“Selina Osica. Photography Services”. New exhibition at the Praga Museum in Warsaw

Factory at ul. The winners from other photo studios in Warsaw stand out due to the analog nature of Selena Osica’s work. The photographer projects client and client photos onto black and white negatives, which are chemically treated in the darkroom, and finally revised using the traditional pencil method. As a result, each factory-made edition is unique. In the past, she would take photos of documents and occasional photos, now they are mainly souvenir photos.

The exhibition will display images from the archives of Selena Osica’s workshop, taken between 1962 and 2022, selected from thousands of alphabetically arranged negatives and prints. In addition to portraits and occasional photography, the literal aspect of the photographer’s work will be introduced – pencil retouching technology and original volumes prepared for the Handyman and Masters examination. Photos from Celina Osiecka’s album will show the history of the plant itself and the changing reality around it.


Photo: Warsaw Museum

“Celina Osiecka. Photography services” – new exhibition at the Praga Museum in Warsaw (poster)

The exhibition “Celina Osiecka. Photography Services” is not only a profile of an exceptional woman from Warsaw, but also a document of half a century of the history of the photographic industry, a testament to the changes that have taken place in photography, culture, fashion and customs.


Photo: Selena Osica/Warsaw Museum

Antonina Gogaia (2016)

The curator of the exhibition, Antonina Goga, met Osica during the implementation of the art project “The Warsaw Photographer”. Then she visited 102 photography studios in Warsaw, in each of them she asked for her photos – photos for a diploma. She has also photographed the locations of more than 80 factories and learned about their history.

The meeting with Selena Osica marked the beginning of an intimate acquaintance and resulted in an exhibition dedicated to the photographer and a book accompanying the exhibition. The post will include River’s interview with Selena Osica and a selection of her black and white photos. The exhibition will be accompanied by a rich program of events for families and schools (family weekend get-togethers, museum lessons, outings) and for adults (fixed and online lectures, organized tours, excursions).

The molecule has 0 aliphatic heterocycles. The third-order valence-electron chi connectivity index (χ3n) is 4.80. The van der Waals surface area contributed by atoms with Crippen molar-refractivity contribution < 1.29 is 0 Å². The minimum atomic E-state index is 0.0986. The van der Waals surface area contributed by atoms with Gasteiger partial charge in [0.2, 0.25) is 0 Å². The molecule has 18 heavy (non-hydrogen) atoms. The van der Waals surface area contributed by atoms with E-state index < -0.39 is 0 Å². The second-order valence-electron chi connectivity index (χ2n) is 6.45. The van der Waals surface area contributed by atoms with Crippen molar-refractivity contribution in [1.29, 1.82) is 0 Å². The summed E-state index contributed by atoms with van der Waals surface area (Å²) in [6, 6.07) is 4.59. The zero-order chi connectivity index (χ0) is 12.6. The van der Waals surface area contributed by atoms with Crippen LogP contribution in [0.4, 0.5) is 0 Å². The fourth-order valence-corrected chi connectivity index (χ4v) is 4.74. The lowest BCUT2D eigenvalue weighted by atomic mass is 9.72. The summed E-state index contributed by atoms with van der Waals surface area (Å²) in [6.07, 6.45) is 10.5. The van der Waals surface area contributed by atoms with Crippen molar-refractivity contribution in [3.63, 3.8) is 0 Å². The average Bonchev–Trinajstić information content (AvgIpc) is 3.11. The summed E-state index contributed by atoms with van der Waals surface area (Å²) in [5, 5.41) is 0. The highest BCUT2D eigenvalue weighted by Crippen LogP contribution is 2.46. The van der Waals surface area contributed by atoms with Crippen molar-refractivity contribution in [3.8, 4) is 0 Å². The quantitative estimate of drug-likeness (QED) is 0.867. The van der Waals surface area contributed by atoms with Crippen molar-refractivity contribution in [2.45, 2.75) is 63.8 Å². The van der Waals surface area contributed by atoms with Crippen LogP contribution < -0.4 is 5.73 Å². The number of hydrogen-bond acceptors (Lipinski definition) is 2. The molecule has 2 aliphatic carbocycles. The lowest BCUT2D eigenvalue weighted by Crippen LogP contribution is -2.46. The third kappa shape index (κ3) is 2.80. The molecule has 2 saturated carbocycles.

Celina Osiecka to fotografka, autorka portretów tysięcy warszawiaków i warszawianek. W 1968 r. uzyskała tytuł mistrza rzemiosła w dziedzinie fotografowanie, a następnie otworzyła własny zakład przy ul. Zwycięzców na Saskiej Kępie, który prowadzi nieprzerwanie do dziś. 
Przez ponad 50 lat aktywności zakładu zawód fotografki przeszedł radykalną transformację: z analogowego, czarno-białego rzemiosła przeistoczył się w barwną, cyfrową fotografię użytkową. Osiecka oparła się tej rewolucji. W swojej praktyce zawodowej wciąż korzysta z analogowych metod pracy – wizerunki klientów i klientek naświetla na czarno-białych negatywach, które następnie poddaje obróbce chemicznej w ciemni, a na koniec retuszuje tradycyjną metodą ołówkową. W efekcie każda odbitka wykonana w zakładzie jest unikalna.

Antonina Gugała – “Selina Osica. Photography Services”. Interview with Osica – excerpt


Photo: Andrzej Tytus Osiecki / Warsaw Museum

Portrait of Selena Osica (1960s)

(…)

At first, I was surprised by the information that Selena Osica still uses analog photography in her professional practice, so she takes photos of negative points, then processes them manually in a darkroom. Later it turned out that he deals only with black and white photography – in the first words of the conversation I had to emphasize that the photo I was ordering definitely does not have to be in color. Curious, I assured the photographer that it was so, and I was finally accepted behind the shadows and into the studio. As I sat in an inconspicuous round chair with height adjustment, I quickly realized that I was dealing with an expert in the trade who knew exactly the effect you wanted to achieve. I watched carefully as the photographer approached and moved away from my heavy studio lights to choose the right lighting. You can see in her literal gestures – with no space for unnecessary movements.